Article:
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Place-selective firing contributes to the reverse-order reactivation of CA1 pyramidal cells during sharp waves in open-field exploration
Article first published online: 25 JUL 2007
European Journal of Neuroscience
Volume 26, Issue 3, pages 704–716, August 2007
How to Cite
Csicsvari, J., O'Neill, J., Allen, K. and Senior, T. (2007), Place-selective firing contributes to the reverse-order reactivation of CA1 pyramidal cells during sharp waves in open-field exploration. European Journal of Neuroscience, 26: 704–716. doi: 10.1111/j.1460-9568.2007.05684.x
- Issue published online: 1 AUG 2007
- Article first published online: 25 JUL 2007
- Received 6 February 2007, revised 29 May 2007, accepted 6 June 2007
- cell assembly;
- fast oscillation;
- temporal coding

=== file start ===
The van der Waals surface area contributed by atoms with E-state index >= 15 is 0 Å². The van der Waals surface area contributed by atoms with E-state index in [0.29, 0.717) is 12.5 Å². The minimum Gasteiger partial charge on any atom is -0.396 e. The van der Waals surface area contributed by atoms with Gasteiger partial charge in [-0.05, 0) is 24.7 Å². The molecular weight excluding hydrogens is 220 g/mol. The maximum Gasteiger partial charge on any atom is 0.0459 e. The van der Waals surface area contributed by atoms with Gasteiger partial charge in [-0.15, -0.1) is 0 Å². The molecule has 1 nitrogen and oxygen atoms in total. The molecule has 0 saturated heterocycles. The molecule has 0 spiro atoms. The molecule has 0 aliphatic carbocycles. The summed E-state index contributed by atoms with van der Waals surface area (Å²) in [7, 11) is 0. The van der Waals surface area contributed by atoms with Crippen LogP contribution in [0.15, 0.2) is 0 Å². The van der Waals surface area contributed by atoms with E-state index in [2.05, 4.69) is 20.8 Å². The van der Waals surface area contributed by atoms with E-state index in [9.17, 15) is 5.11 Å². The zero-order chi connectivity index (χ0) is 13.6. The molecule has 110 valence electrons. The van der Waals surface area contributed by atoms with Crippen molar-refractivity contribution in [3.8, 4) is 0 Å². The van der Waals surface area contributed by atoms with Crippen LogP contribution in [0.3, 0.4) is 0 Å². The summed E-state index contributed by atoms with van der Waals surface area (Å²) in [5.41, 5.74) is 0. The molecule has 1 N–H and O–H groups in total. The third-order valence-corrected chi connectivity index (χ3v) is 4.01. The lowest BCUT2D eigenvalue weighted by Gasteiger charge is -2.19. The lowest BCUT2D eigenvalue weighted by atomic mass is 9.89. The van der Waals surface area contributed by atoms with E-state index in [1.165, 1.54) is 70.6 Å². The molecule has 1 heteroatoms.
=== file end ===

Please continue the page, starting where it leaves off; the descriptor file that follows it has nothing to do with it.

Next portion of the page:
On the linear track, the recent firing sequences of CA1 place cells recur during sharp wave/ripple patterns (SWRs) in a reverse temporal order [Foster & Wilson (2006) Nature, 440, 680–683]. We have found similar reverse-order reactivation during SWRs in open-field exploration where the firing sequence of cells varied before each SWR. Both the onset times and the firing patterns of cells showed a tendency for reversed sequences during SWRs. These effects were observed for SWRs that occurred during exploration, but not for those during longer immobility periods. Additionally, reverse reactivation was stronger when it was preceded by higher speed (> 5 cm/s) run periods. The trend for reverse-order SWR reactivation was not significantly different in familiar and novel environments, even though SWR-associated firing rates of both pyramidal cells and interneurons were reduced in novel environments as compared with familiar. During exploration-associated SWRs (eSWR) place cells retain place-selective firing [O'Neill et al. (2006) Neuron, 49, 143–155]. Here, we have shown that each cell's firing onset was more delayed and firing probability more reduced during eSWRs the further the rat was from the middle of the cell's place field; that is, cells receiving less momentary place-related excitatory drive fired later during SWR events. However, even controlling for place field distance, the recent firing of cells was still significantly correlated with SWR reactivation sequences. We therefore propose that both place-related drive and the firing history of cells contribute to reverse reactivation during eSWRs.